HistoryPoints has teamed up with Cadwyn Clwyd and St Asaph City Council to place QR codes at 20 additional HiPoints in St Asaph, Denbighshire. Each QR label allows the public to download to their smartphone or tablet a concise history of the building, memorial or other feature in the vicinity.
This project has received funding through the Rural Development Plan for Wales 2007-2013 which is funded by the Welsh Government and the European Agricultural Fund for Rural Development. To read the EU Commission's rural development web page, click here.
Click on any location in St Asaph in the list below to read about it. There's a map under each text (Click on "Where is this HiPoint?") if you'd like help to find that location.
QR Llanelwy HiPoints:
Dic Aberdaron’s grave – this wanderer reputedly knew 15 languages
Mary Short memorial fountain – given by her widower to provide clean water to citizens
‘Pack up your troubles’ house - birth place of song writers "the Powell brothers"
Elwy Bank - the most remarkable feature of this building is the collection of murals in the drawing room
The Old China House - St Asaphs oldest house
Dean's Library - construction ordered by the Very Rev Watkin Williams
Old court house – still bears the royal coat of arms
Mostyn Arms Hotel - the St Asaph branch of NatWest Bank occupies the former Mostyn Arms Hotel
The Old Rectory - on the frontage of this building is the date 1780, some parts date back to earlier in that century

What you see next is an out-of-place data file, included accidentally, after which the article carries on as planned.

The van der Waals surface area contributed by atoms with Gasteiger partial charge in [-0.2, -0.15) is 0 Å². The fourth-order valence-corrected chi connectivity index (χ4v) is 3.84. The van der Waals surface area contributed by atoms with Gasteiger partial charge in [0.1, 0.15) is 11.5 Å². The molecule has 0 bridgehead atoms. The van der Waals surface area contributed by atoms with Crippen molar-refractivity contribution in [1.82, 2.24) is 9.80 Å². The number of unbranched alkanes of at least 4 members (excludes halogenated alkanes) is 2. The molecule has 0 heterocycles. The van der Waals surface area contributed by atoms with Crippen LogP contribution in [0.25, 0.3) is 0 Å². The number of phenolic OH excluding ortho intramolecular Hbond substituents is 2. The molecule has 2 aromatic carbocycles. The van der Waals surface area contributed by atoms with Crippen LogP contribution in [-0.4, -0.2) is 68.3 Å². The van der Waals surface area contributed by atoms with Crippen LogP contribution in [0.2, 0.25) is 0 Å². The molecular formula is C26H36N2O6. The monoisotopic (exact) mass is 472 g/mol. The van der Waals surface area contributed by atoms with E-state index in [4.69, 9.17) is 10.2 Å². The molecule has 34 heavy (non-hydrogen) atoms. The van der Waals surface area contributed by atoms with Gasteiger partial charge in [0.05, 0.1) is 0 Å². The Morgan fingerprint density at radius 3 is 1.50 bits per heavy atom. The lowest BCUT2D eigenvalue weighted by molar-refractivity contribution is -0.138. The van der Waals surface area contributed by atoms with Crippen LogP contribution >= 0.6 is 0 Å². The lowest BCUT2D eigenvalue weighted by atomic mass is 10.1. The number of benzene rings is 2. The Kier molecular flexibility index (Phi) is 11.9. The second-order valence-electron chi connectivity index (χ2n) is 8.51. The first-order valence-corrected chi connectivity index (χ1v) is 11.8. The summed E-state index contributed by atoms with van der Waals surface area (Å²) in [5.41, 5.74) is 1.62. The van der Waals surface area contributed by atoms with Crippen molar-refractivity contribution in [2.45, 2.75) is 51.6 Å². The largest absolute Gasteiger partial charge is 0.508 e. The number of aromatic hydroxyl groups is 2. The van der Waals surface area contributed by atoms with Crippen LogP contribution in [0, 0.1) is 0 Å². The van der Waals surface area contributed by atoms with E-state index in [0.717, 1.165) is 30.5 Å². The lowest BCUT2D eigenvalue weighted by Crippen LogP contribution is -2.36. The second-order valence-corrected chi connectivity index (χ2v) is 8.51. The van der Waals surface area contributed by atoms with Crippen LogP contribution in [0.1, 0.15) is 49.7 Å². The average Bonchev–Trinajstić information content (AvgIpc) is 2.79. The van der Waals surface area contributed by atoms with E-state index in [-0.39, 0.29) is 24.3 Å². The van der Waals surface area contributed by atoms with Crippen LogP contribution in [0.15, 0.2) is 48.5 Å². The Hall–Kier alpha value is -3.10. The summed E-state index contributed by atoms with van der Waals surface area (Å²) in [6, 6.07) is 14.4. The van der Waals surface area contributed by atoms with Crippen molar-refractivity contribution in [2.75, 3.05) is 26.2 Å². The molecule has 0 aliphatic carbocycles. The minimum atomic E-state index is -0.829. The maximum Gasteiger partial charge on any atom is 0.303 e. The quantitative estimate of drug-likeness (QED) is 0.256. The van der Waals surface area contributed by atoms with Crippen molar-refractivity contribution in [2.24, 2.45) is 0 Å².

Old rail station – once a hive activity, on the Vale of Clwyd line
HM Stanley sculpture – telling the colourful story of the man who ‘found’ Dr Livingstone
Poet Felicia Hemans’ former home – read her poem Casabianca here
Bible translators’ memorial – depicts eight men who helped create the Welsh Bible
Parish church - It’s said that this church was founded by Kentigern c.560AD
Song school – built 1810 and now home to the cathedral choir
Old sluice gate - this mechanism once controlled the flow of water which powered St Asaph’s corn mill
Gemig Street & former Red Lion Inn - the name of this street derives from the Welsh word “cam”, meaning crooked
The Plough - destination of a forerunner of the "booze cruise" when Sundays were dry in Wales
Irish Square- probably got its name when basic lodgings here were used by many of the navvies who built the Vale of Clwyd Railway
Welcome to St Asaph - general introduction to St Asaph, usually accessed direct from scanning QR code plaques.